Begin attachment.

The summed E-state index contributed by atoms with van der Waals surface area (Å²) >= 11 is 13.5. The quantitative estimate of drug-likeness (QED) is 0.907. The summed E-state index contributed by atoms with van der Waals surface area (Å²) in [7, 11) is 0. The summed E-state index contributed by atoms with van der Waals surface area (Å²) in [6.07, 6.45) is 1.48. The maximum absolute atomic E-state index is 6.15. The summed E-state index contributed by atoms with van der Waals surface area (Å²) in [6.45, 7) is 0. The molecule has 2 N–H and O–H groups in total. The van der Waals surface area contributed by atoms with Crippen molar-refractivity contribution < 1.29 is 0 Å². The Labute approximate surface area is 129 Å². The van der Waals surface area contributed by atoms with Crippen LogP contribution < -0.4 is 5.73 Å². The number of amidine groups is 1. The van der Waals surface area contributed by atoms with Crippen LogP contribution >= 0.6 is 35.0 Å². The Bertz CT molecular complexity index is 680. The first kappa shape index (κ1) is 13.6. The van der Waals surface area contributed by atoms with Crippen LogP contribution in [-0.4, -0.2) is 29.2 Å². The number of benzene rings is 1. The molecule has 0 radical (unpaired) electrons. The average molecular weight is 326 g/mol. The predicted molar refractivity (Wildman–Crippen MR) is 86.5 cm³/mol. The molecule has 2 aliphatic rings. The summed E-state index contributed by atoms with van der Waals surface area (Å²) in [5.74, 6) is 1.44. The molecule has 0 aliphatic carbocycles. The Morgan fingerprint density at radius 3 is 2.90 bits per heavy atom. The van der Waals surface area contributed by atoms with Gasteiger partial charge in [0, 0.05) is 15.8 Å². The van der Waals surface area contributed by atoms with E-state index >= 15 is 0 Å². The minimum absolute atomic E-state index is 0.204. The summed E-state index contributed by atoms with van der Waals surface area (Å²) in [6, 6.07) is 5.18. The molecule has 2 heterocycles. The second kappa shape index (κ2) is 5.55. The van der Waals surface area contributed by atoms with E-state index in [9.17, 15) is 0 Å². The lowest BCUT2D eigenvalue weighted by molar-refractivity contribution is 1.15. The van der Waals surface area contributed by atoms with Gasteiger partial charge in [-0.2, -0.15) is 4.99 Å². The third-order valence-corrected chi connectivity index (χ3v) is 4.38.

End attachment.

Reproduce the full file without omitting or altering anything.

The summed E-state index contributed by atoms with van der Waals surface area (Å²) >= 11 is 13.5. The quantitative estimate of drug-likeness (QED) is 0.907. The summed E-state index contributed by atoms with van der Waals surface area (Å²) in [7, 11) is 0. The summed E-state index contributed by atoms with van der Waals surface area (Å²) in [6.07, 6.45) is 1.48. The maximum absolute atomic E-state index is 6.15. The summed E-state index contributed by atoms with van der Waals surface area (Å²) in [6.45, 7) is 0. The molecule has 2 N–H and O–H groups in total. The van der Waals surface area contributed by atoms with Crippen molar-refractivity contribution < 1.29 is 0 Å². The Labute approximate surface area is 129 Å². The van der Waals surface area contributed by atoms with Crippen LogP contribution < -0.4 is 5.73 Å². The number of amidine groups is 1. The van der Waals surface area contributed by atoms with Crippen LogP contribution >= 0.6 is 35.0 Å². The Bertz CT molecular complexity index is 680. The first kappa shape index (κ1) is 13.6. The van der Waals surface area contributed by atoms with Crippen LogP contribution in [-0.4, -0.2) is 29.2 Å². The number of benzene rings is 1. The molecule has 0 radical (unpaired) electrons. The average molecular weight is 326 g/mol. The predicted molar refractivity (Wildman–Crippen MR) is 86.5 cm³/mol. The molecule has 2 aliphatic rings. The summed E-state index contributed by atoms with van der Waals surface area (Å²) in [5.74, 6) is 1.44. The molecule has 0 aliphatic carbocycles. The Morgan fingerprint density at radius 3 is 2.90 bits per heavy atom. The van der Waals surface area contributed by atoms with Gasteiger partial charge in [0, 0.05) is 15.8 Å². The van der Waals surface area contributed by atoms with E-state index >= 15 is 0 Å². The minimum absolute atomic E-state index is 0.204. The summed E-state index contributed by atoms with van der Waals surface area (Å²) in [6, 6.07) is 5.18. The molecule has 2 heterocycles. The second kappa shape index (κ2) is 5.55. The van der Waals surface area contributed by atoms with E-state index in [9.17, 15) is 0 Å². The lowest BCUT2D eigenvalue weighted by molar-refractivity contribution is 1.15. The van der Waals surface area contributed by atoms with Gasteiger partial charge in [-0.2, -0.15) is 4.99 Å². The third-order valence-corrected chi connectivity index (χ3v) is 4.38.